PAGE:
The remaining 11 animals were transferred to Tasta Wildlife Park, a new, modern zoo that opened in June in Tabanan Regency, a lush mountainous region in south-central Bali. When Al Jazeera visited Tasta Wildlife Park in September, all 11 animals had been rehabilitated and had gained weight.
Ketut, the company’s chief elephant handler, is a former BEC employee who worked for the company for 13 years – the last 12 months for little to no pay.
He harbors no ill will toward his former employer, only gratitude toward his new one. He knows the name and age of every elephant in the herd and enjoys sharing his knowledge with visitors, even if they are few and far between for the time being.
“Elephants digest only a small portion of the food they consume. “They’re always eating,” he explained. “They can consume up to 10% of their body weight in a single day.”
The elephants were apprehended and relocated to a new zoo in Bali, where they have recovered their weight and health [Supplied].
Tasta Wildlife Park is losing money despite charging $2 to $4 for admission and only a few visitors per day, but it continues to feed all of its animals.
According to BAWA, three other elephant parks in Bali – Mason, Bali Zoo, and the Bali Safari and Marine Park – are also struggling financially but continue to feed their elephants.
They are concerned about the welfare of seven elephants at Bakas, an east Bali safari-style amusement park that charges $25 for admission and $85 to wash an elephant in a pool.
Bakas has long been accused of underfeeding its elephants, with complaints on TripAdvisor dating back a decade.
“Avoid Bakas Elephant Park.” “This park’s primary goal is to extract as much money from tourists as possible, with little regard for the welfare of the animals,” wrote a tourist on the site in 2011. “The elephants were clearly malnourished, and the one we were on kept trying to stop and eat, resulting in a sharp bang on the head with the keeper’s stick.”
“It’s quite easy to say we have no money to feed their elephants, so hello government, come and take care of it,” Haas says of Bakas’ owners. Owners, on the other hand, are accountable.”
Al Jazeera went to Bakas a few days after it reopened after a three-month closure due to partial lockdowns, and there were no visitors.
Staff said they continue to feed the elephants, but they don’t know if the food is paid for by the owners or donated. They offered a’selfie’ with an elephant for a fee in the parking lot, but refused to show the areas inside where the elephants were housed. The camp’s owners did not respond to Al Jazeera’s requests for comment on the allegations.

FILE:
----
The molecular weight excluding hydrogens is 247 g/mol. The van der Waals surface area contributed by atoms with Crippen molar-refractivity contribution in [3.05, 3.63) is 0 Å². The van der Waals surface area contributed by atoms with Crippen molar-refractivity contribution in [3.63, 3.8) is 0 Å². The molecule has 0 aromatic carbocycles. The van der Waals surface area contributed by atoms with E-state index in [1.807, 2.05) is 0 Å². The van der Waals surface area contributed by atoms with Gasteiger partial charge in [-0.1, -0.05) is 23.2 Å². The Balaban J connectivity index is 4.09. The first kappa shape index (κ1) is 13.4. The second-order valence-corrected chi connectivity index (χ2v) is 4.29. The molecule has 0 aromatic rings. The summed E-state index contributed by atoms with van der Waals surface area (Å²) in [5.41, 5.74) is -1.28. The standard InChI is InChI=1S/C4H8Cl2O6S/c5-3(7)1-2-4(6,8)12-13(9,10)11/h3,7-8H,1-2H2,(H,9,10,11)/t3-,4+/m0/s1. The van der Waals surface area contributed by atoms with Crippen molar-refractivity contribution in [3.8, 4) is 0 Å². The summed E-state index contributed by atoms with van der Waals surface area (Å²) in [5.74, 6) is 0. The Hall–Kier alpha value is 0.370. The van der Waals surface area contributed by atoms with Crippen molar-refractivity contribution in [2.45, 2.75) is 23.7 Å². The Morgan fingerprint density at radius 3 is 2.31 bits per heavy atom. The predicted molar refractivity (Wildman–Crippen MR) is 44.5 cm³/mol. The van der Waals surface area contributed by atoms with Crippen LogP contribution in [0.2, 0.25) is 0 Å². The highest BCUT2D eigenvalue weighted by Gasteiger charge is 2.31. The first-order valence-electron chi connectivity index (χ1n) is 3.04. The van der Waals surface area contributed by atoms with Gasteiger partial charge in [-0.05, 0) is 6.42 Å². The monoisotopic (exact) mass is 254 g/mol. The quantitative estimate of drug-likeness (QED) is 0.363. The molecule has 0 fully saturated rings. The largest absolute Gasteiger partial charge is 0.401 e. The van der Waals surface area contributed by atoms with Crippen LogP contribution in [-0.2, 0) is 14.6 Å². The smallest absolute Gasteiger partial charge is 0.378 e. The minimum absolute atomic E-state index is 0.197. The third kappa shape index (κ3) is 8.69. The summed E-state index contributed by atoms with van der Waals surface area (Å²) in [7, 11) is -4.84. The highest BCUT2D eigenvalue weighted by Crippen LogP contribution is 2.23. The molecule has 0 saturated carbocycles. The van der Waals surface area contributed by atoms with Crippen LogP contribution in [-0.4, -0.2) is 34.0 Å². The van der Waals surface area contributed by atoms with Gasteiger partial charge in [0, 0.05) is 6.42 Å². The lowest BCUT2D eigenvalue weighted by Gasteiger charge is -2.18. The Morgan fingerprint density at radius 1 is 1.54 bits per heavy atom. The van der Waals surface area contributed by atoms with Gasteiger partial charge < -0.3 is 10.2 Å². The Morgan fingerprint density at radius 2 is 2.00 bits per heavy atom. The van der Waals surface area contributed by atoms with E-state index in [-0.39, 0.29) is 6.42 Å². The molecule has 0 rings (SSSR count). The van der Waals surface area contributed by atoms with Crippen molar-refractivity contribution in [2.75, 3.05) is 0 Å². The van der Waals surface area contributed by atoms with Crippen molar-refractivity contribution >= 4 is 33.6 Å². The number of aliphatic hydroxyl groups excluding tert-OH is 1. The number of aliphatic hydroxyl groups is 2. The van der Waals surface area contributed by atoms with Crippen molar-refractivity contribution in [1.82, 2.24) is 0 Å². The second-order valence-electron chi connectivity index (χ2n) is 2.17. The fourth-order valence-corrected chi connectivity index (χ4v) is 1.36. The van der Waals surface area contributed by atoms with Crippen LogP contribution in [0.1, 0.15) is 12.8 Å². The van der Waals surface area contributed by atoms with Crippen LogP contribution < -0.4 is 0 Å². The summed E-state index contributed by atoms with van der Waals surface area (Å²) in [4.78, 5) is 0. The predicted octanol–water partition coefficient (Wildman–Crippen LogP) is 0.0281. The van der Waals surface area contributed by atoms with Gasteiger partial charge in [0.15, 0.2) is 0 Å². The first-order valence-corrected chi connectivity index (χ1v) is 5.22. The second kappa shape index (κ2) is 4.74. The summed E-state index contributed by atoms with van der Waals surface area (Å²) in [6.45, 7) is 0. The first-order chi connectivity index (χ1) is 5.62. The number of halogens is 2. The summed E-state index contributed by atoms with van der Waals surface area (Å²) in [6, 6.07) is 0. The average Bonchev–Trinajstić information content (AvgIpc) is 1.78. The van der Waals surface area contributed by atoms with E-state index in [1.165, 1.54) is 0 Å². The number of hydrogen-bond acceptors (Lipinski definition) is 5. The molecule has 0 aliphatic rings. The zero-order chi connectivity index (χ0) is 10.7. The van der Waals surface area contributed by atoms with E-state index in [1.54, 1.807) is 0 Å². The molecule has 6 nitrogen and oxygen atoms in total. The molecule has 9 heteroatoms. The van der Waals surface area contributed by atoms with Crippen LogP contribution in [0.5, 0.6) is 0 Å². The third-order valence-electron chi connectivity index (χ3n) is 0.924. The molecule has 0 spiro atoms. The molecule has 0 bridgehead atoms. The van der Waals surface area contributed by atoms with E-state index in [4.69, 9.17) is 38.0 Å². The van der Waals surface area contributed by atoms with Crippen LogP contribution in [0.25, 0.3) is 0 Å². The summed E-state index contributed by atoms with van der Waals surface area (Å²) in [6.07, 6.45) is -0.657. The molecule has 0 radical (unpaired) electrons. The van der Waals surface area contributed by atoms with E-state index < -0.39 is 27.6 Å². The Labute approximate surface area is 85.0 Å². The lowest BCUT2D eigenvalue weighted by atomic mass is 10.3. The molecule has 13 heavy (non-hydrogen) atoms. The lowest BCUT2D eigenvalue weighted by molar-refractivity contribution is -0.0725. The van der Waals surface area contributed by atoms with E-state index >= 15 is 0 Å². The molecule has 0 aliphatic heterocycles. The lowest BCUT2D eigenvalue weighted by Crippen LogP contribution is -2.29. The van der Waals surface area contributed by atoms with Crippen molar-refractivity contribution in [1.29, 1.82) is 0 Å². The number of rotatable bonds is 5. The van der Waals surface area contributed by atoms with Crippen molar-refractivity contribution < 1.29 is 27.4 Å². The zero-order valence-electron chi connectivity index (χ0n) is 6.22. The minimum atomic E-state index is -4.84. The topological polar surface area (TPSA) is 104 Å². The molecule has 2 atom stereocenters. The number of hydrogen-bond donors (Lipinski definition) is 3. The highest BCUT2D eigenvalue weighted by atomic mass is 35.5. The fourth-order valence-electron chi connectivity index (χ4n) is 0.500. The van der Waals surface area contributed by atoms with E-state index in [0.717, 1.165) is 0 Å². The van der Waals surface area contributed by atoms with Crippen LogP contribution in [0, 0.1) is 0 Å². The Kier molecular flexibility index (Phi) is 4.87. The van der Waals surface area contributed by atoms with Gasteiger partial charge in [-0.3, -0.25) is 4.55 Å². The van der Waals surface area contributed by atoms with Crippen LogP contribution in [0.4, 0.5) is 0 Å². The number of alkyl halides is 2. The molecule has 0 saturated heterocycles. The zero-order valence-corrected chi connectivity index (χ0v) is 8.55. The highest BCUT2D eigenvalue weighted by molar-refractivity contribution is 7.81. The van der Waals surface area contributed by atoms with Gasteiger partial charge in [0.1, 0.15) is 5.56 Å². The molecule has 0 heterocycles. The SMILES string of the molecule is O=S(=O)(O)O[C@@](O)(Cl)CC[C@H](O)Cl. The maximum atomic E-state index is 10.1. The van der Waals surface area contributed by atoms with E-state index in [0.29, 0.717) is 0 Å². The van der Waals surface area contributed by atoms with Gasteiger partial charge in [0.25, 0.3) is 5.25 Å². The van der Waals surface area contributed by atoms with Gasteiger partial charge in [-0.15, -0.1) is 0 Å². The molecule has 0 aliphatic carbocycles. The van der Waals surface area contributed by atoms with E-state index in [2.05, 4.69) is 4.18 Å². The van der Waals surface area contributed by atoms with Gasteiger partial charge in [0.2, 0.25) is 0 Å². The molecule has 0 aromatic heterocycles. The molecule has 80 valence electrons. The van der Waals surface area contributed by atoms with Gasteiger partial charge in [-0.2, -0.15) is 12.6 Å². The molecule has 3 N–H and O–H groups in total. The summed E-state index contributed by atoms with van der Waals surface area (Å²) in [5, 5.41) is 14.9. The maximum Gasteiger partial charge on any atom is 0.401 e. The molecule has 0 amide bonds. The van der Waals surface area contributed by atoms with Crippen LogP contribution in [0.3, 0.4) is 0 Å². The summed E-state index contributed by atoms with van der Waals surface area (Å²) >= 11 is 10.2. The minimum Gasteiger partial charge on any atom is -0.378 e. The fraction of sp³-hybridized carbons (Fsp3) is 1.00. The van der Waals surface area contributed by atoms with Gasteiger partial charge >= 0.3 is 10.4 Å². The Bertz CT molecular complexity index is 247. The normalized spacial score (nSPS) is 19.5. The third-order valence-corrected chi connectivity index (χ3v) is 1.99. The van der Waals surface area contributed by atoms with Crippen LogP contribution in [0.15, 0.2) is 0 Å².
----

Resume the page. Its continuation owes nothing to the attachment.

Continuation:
The plight of underfed elephants in post-pandemic Bali has reignited calls for a rethink of elephant tourism on the island.
“There are no known ethical sanctuaries in Bali,” wrote Bali Elephant Paradise Hell, an advocacy group founded before the pandemic by tourists who were dissatisfied with what they saw at the islands’ elephant camps, on their website prior to the pandemic.
“When not performing hideous shows or being used for rides, elephants are frequently chained for extended periods of time, living in fear of being stabbed with bullhooks and denied what is natural and important to them.”
The elephant is being led by a keeper. In 2012, the Sumatran elephant was listed as critically endangered [Supplied].
Similar sentiments are expressed by the BAWA. The organization referred Al Jazeera to comments it made prior to the pandemic.
“Tourism elephants are frequently overworked and forced to work in the heat of the day with insufficient food, water, or rest.” “They may not show overt signs of distress and may be plodding along obediently, but constant, forced proximity to humans with no option of retreat is extremely stressful for elephants,” BAWA said. “Because they are either confined, tethered, or under the bullhook, they are deprived of the opportunity to perform natural behaviors.” This causes stress and frustration.”
All of these issues, according to Haas, are the result of tourist demand for elephant rides: “That one ride, that one selfie, it means a life sentence for these animals, and now that Covid has hit, it’s even worse because no more money is coming in and some elephants are starving.”
“I’m not saying these businesses should go out of business,” the veterinarian said. “However, I’m hoping that after the pandemic, tourists will get a wake-up call and stop riding elephants or playing with them in swimming pools.”
“It’s 2021, and we should have ethical tourism, where tourists visiting Bali say, yes, we want to see elephants, but in a sanctuary where they can graze and aren’t chained up waiting for people to ride them.” You don’t have to get up close to wildlife, touch it, or take a selfie with it; just admire it from afar.”